That almost sounds depressing doesn’t it? Well, I’m not going to let it go quite that far, but I do need to explore this topic a little further. How many of you folks who read this blog know the name Chris Brogan? What about Scott Stratten, or Gary Vanderchuk or Marcus Sheridan or Ileane Smith? In blogging and social media, these are pretty big names. Take them out of blogging and put them on the street, and maybe one day in six months someone will walk up to one of them and say “Hey, aren’t you…” So much for influence or relevance.

Want more examples? How many people think of Tony Orlando these days? What about Brittany Morgan? Ric Ocasek? Michael Anthony Hall? Robert Townsend? All of these were super huge names at some point, all had influence in multiple ways, and all have, or seem to have, disappeared; I bet most of you have no idea who any of those folks are.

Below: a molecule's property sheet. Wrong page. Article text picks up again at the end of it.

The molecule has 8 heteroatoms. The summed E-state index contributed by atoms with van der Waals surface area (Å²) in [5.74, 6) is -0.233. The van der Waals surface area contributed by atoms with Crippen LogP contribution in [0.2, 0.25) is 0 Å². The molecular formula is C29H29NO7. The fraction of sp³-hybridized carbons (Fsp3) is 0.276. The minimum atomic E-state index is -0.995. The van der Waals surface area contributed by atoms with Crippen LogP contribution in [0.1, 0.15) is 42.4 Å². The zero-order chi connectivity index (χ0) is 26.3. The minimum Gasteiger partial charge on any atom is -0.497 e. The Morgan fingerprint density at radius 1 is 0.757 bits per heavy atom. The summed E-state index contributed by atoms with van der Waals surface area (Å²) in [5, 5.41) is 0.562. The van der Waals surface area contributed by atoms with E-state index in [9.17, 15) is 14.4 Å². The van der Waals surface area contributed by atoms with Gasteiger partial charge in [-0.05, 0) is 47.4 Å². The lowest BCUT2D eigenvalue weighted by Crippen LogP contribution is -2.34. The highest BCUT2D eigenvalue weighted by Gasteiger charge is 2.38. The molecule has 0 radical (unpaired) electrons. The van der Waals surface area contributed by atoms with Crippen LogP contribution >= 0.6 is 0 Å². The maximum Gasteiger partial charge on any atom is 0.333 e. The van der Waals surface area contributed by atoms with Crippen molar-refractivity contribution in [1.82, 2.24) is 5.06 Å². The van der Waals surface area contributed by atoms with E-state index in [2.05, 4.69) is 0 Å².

You want more? The nominations for the Academy Awards just came out last week. I knew almost none of the movies and almost none of the actors and actresses who are up for those awards. Last year’s Grammys, I asked myself why I would even think of watching it when the only name I knew that I’d heard of previously was Taylor Swift; that will be the same thing for this year’s ceremony, another one I won’t be watching.

See, we’re not alone. And truth be told, the guy who got the most votes for blogging last year was totally unknown in the United States, so even though he got an award, what did it get him in the long run? Maybe in his country he was elected Pope (I know, I know…).

What does all of this mean? Do we stop trying for significance? Do we stop participating in social media, in blogging, in our local activities and such? Do we crawl into bed, watch TV and eat chips and give up the rest of our lives to this reality?